Perhaps the second biggest PR blunder since the vice presidency debacle, President Adama Barrow has caused outrage after refusing to identify the source of vehicles donated to him from an individual only identified as an “anonymous philanthropist.”
The Gambian leader has given 57 vehicles to National Assembly members a couple of weeks ago and last week Thursday his press secretary, Amie Bojang, told journalists they were from an anonymous donor, who wants his identity to remain secret.
Since the statement of the director of press at her weekly press conference at the seat of power, social media sites were stormed with criticism at what many considered as a “lack of transparency” from a president who campaigned on promises of good governance and anti-corruption.
Madi Jobarteh, an outspoken civil society leader and deputy director of TANGO, said the secret donation to the president by the anonymous philanthropist is “completely unconstitutional.”
“The reason why Barrow should surrender the vehicles and identify the donor is to ascertain whether or not the donor has any contract or negotiating a contract with the Gambia Government. If he or she is having or negotiating a contract then this gift is illegal,” Jobarteh said.
“But we cannot know the facts unless President Barrow declares the gift. Thus the fact that Barrow has failed to do that means he is currently violating the constitution, which is a reason for his impeachment.”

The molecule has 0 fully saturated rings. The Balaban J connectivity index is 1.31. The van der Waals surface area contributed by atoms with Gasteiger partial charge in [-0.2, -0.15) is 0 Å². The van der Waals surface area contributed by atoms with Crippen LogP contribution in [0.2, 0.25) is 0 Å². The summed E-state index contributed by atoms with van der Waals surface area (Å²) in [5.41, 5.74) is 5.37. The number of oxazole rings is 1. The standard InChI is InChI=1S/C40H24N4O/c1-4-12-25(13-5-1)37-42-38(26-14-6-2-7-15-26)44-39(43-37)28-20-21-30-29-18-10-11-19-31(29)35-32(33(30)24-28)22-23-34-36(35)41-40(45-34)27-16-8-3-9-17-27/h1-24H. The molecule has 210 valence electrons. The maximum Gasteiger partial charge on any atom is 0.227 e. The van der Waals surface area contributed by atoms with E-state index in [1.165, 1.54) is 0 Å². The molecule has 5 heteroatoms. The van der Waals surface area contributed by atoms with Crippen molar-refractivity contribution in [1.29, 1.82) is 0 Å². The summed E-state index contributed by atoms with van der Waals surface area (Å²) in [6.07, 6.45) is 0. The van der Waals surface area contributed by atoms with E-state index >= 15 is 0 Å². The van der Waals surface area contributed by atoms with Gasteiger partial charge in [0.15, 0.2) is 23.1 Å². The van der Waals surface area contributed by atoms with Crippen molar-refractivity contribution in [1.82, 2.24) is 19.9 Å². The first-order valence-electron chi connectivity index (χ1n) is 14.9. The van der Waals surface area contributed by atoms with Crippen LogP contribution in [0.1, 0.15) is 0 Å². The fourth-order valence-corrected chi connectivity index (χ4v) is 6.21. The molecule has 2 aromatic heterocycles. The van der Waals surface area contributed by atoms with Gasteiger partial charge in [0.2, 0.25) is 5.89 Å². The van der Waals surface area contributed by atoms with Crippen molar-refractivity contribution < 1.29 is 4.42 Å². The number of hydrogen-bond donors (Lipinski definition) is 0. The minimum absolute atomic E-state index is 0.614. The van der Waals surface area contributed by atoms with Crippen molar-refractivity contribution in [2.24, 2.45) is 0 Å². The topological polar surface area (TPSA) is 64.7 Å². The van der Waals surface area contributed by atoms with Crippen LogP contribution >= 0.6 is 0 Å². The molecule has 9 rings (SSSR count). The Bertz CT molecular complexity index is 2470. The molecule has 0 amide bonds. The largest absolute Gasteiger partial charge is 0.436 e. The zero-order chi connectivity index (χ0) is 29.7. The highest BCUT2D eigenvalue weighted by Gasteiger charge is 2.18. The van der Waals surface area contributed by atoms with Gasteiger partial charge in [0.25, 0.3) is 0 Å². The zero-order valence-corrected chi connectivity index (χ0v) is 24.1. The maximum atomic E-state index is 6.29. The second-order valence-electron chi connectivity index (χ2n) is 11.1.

Jobarteh, who said he is disappointed with Barrow, questioned that if anonymous donor genuinely wishes to help the Gambia without any strings attached, he should “present the vehicles to the president or parliament publicly as his or her contribution to national development.”
Sidi Sanneh, an economist and former minister, said Barrow must understand that he is heading a transition government “whose primary task is to start repairing a tattered economy and broken and dysfunctional institutions”.
While the presidency is still tight-lipped about the source of the vehicles, some Gambians speculate that they might have come from a Gunjur-born Gambian telecom billionaire Alieu Conteh and a Senegalese construction millionaire, Kalilou Waggeh.
However, not everyone thinks Barrow is wrong. Bamba Sering Mass, a Protocol Officer at the Gambian embassy in London is one of those supporting his position.
“The acceptance of the gift by the president cannot be unconstitutional by merely gauging it with the code of conduct for public officers,” he argued.
“Secondly, President Barrow is under no obligation to identify the donor of those vehicles since it is cleared that the donor is a supporter of Barrow. We elect the president to be our representative does not necessarily mean that his office is a public office. Whether an office is a public office or not is a matter of constitutional dictate.”
But others say Mr. Mass is wrong and that the presidency is a public office and was elected by Gambians. Pro-democracy campaigns say public officials accepting such gifts plants corruptions and are frowning on the practice, which has been deeply-rooted in the country of fewer than two million people.
Barrow defeated former President Yahya Jammeh, who is being investigated for corrupt practices and financial mismanagement. The ex-leader, now in exile in Equatorial Guinea is accused of ignoring regulations and going into business with a handful of his associates, grabbing government contracts.
(Reporting and Writing by Mustapha Darboe; Additional Writing and Editing by Sam Phatey)